As the sun begins to rise, I am energized by the rays of light shining through the mist and their wonderful reflections in the branches above.
One particular summer day, I climbed into this wonderful oak to take time for myself. I went up there to enjoy the view across the water and lay back on a branch shaded from the leaves above.
Being a rather warm and humid day, a song came into mind; “I went down to Captain Tony’s to get out of the heat.” You may recognize the lyric from a Jimmy Buffett song where he sings of the man and saloon in Key West. For a brief moment, I was back in the Keys heading in for a break from the sun and heat.
It was at that moment this tree became known to me as, Captain Tony. Trees are living beings and I am often moved to formally recognize certain individuals by name. The name is not so much a tribute to a person or place; but, to the emotion, feelings and reflections I experience when in the presence of this tree.
With over 50 species of oak in North America, bur oaks are known for their impressive branch spread and trunk diameter. Living in Wisconsin provides us the opportunity to appreciate large bur oaks on a regular basis.
The largest bur oaks have branches reaching 100 feet across and trunks close to 9 feet wide! Wisconsin’s largest known bur oak has a trunk over 7 feet in diameter and is located in Waukesha County.
Walking around Fox Brook Park you are able to appreciate a number of large and majestic bur oaks. Each has their own presence about them and worthy of taking time out of my day to stop and appreciate.
Captain Tony is a little more modest in size yet extra special as I have spent time in his branches. Those of you who have climbed Captain Tony may know what I am talking about as you have your own memories and connection to the tree.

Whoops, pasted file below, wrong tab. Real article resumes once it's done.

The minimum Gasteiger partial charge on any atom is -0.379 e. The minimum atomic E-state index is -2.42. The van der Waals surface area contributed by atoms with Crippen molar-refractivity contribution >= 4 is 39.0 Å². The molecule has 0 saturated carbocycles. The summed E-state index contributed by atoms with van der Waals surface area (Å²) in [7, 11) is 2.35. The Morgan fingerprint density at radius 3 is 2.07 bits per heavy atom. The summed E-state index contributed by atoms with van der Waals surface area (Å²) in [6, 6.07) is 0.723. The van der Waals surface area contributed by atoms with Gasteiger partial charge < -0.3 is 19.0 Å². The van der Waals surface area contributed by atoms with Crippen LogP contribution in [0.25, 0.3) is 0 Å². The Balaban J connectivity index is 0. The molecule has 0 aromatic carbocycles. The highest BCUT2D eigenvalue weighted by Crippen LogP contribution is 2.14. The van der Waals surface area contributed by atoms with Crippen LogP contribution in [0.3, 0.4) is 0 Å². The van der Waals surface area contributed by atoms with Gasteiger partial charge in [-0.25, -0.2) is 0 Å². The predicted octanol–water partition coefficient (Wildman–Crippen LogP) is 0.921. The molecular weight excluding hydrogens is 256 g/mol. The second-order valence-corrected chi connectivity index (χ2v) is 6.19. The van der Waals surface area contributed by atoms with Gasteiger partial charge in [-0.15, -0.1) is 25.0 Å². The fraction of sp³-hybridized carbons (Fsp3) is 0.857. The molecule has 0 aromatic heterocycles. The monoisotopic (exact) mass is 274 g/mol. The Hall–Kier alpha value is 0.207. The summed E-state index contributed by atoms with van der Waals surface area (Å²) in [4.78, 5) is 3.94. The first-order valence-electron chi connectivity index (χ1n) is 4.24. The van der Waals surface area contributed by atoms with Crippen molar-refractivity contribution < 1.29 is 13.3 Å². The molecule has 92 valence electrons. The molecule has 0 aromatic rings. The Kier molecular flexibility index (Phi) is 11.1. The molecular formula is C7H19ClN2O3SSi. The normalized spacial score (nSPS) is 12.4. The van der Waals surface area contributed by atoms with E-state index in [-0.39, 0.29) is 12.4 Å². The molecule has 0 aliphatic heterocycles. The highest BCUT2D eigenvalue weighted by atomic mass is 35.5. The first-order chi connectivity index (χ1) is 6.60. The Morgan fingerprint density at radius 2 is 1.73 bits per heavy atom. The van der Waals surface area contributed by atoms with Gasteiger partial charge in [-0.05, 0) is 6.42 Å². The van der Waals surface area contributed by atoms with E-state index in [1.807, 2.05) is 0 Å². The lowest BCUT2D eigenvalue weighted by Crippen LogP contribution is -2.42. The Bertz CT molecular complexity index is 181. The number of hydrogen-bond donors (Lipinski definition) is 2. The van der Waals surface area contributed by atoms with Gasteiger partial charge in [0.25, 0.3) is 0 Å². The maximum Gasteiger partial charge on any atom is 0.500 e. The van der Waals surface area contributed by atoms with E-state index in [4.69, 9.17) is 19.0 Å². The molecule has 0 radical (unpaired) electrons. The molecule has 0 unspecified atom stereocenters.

This tree touches people in different ways, so I am excited to offer a variety of experiences this year. Should you like us to introduce you, we will visit the tree on numerous occasions in the year ahead: Adult Tree-Time, Rec Climbs, Open Climbs, Girl Scout Adventure Climbs.
Our climbing club will also have the opportunity to explore the canopy and enjoy hammocking!
Name: Georgia Oak-eeffe
Trunk Diameter: 34”
Spread of Branches: 65’
Approximate Age: 50-70 years
About the Tree
At one time, the world’s largest known pin oak was right here in Wisconsin.
It was growing on the campus of UW Stevens Point since 1894, but was removed in 2017 after being infected with the lethal oak wilt disease. During its 123 years of life, it had reached 92 feet in height with the trunk being over 4 feet wide.
Pin oak is somewhat unique in its tendency to exhibit a strong central trunk rather than the sprawling nature of other oaks. This form, paired with a relatively fast growth rate, leads them to attain impressive heights within their short lifespans compared to other oaks.
Our climbing tree in Sun Prairie is the only pin oak in our current line-up of climbing trees. This tree is surrounded by a handful of other impressive pin oaks and I encourage you to come out and meet them during one of our climbs.
The scientific name (Quercus palustris) comes from the Latin word for marsh, palus, indicative of the habitat where it is typically found in nature. The species tends to grow in lowland areas of the Midwest states, however, it can be grown across the continental U.S.
Having the ability to tolerate pollution and compacted soils, pin oak has been one of the most widely planted oaks in urban landscapes. Before you decide to plant this tree however, beware that the tree can face nutritional issues when growing in clay soils.
Starting my career in Missouri, I was fortunate to work with pin oaks that reached 100 feet in height. Since the species tends to hold on to its dead branches and twigs, I spent a lot of time in these magnificent trees.
Trunk Diameter: 34”
Spread of Branches: 55’
Approximate Age: 60-90 years old